Cloud Threat Modeling is the latest guide from the Cloud Security Alliance (CSA), a large global organization committed to creating standards, certifications, and best practices to help assure a safe cloud computing environment. The paper, written by the CSA Top Threats Working Group, would provide essential information on conducting threat modeling for cloud applications, their services, and surrounding security decisions to cloud and cybersecurity practitioners accountable for system preparation.
The newly published paper includes cloud threat modeling cards (Threat, Vulnerability, Asset, and Control) as well as a reference model that businesses can use to develop their own cloud threat model, hone their risk management approach, and mature their entire cybersecurity program.
Threat modeling is a critical technique for software and systems security, and it would be much more important for cloud software, systems, and services. In order to successfully predict and mitigate cyberattacks, companies must create a systematic and repeatable strategy for modeling threats, stated the CSA.
“The fast pace of cloud adoption has surpassed some security methodologies that were honed over the course of 40 years of information technology development,” said Alex Getsin, co-chair, Top Threats Working Group and the paper’s lead author. “Threat modeling is one of those security methodologies that, unfortunately, hasn’t kept pace with the rate of cloud adoption. As such, there is a great deal of benefit to be had in aligning the critical practice of threat modeling with cloud services, technologies, and models. This guide serves to close the gap and set enterprises off on their own threat modeling journey.”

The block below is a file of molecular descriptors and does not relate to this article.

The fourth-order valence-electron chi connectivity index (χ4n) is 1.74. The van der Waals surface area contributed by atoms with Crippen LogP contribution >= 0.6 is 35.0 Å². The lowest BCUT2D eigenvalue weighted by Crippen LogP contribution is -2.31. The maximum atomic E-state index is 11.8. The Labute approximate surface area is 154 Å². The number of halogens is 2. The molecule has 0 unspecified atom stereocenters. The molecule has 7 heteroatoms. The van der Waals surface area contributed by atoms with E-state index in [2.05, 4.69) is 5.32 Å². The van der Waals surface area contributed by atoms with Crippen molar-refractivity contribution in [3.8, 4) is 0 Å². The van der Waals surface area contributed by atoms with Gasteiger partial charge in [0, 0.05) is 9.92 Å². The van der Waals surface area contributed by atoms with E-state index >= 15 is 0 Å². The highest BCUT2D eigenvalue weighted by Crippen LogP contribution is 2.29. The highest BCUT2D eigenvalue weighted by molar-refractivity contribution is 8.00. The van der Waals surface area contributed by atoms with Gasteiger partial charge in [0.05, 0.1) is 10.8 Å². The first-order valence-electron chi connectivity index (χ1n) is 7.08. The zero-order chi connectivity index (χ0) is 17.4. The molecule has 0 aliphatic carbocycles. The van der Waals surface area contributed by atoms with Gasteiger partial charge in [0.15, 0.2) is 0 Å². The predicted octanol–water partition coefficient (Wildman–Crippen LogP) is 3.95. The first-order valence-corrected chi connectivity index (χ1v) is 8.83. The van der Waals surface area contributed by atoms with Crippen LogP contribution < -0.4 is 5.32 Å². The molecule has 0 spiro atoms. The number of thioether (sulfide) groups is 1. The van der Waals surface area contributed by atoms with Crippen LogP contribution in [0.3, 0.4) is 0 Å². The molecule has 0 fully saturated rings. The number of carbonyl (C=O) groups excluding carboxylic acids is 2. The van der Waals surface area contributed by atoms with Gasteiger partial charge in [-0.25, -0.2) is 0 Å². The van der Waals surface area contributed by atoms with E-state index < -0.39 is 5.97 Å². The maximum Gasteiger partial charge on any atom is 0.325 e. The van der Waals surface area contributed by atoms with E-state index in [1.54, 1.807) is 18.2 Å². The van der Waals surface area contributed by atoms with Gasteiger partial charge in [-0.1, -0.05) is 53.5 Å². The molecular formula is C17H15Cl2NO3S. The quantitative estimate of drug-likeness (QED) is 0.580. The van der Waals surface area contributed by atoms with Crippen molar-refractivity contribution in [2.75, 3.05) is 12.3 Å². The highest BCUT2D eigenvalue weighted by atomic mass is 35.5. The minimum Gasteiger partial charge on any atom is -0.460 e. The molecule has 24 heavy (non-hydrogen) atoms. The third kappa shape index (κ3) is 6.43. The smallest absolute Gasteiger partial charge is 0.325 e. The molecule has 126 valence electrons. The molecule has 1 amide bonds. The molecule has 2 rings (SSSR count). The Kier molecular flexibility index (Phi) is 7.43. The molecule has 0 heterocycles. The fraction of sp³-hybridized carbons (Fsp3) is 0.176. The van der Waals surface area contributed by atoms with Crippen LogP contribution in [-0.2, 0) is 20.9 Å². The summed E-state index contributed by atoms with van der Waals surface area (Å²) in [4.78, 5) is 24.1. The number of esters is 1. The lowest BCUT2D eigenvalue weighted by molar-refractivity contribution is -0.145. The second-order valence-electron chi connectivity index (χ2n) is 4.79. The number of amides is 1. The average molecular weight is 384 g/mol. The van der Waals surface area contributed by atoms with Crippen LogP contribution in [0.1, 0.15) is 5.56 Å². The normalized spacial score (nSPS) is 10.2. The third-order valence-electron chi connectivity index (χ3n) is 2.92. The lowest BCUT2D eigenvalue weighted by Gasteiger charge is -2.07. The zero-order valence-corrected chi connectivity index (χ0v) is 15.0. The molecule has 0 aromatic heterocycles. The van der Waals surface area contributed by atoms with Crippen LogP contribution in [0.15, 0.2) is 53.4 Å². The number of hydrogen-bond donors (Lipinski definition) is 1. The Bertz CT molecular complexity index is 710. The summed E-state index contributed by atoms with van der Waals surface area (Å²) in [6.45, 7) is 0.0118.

While conventional and cloud threat modeling share fundamental techniques and a common goal, the document just released by the CSA points out that there are significant variations, particularly in terms of the threats themselves, consideration of the Cloud Service Model, and how the result is eventually employed. By means of illustration, the guide addresses several concerns from the group’s previous publication, Top Threats to Cloud Computing: Egregious Eleven.
“Cloud threat modeling paves the way for deeper security discussions,” said John Yeoh, Global Vice President of Research, Cloud Security Alliance. “It provides organizations with a framework for not only assessing their security controls and hence, their gaps, but a means of developing appropriate mitigation steps. In today’s cloud-dominant business environment, where a great deal of abstraction and poorly defined shared responsibility boundaries still persist, cloud threat modeling allows organizations to reach cloud design and threat mitigation decisions faster and more efficiently.”
The goal of the CSA Top Threats Working Group is to give companies an up-to-date, expert-informed awareness of cloud security risks, threats, and vulnerabilities so that they can make informed risk-management decisions about cloud adoption strategies. The working group is open to anybody interested in participating in Top Threats’ future research and efforts.
The guide published by the Cloud Security Alliance can be downloaded here.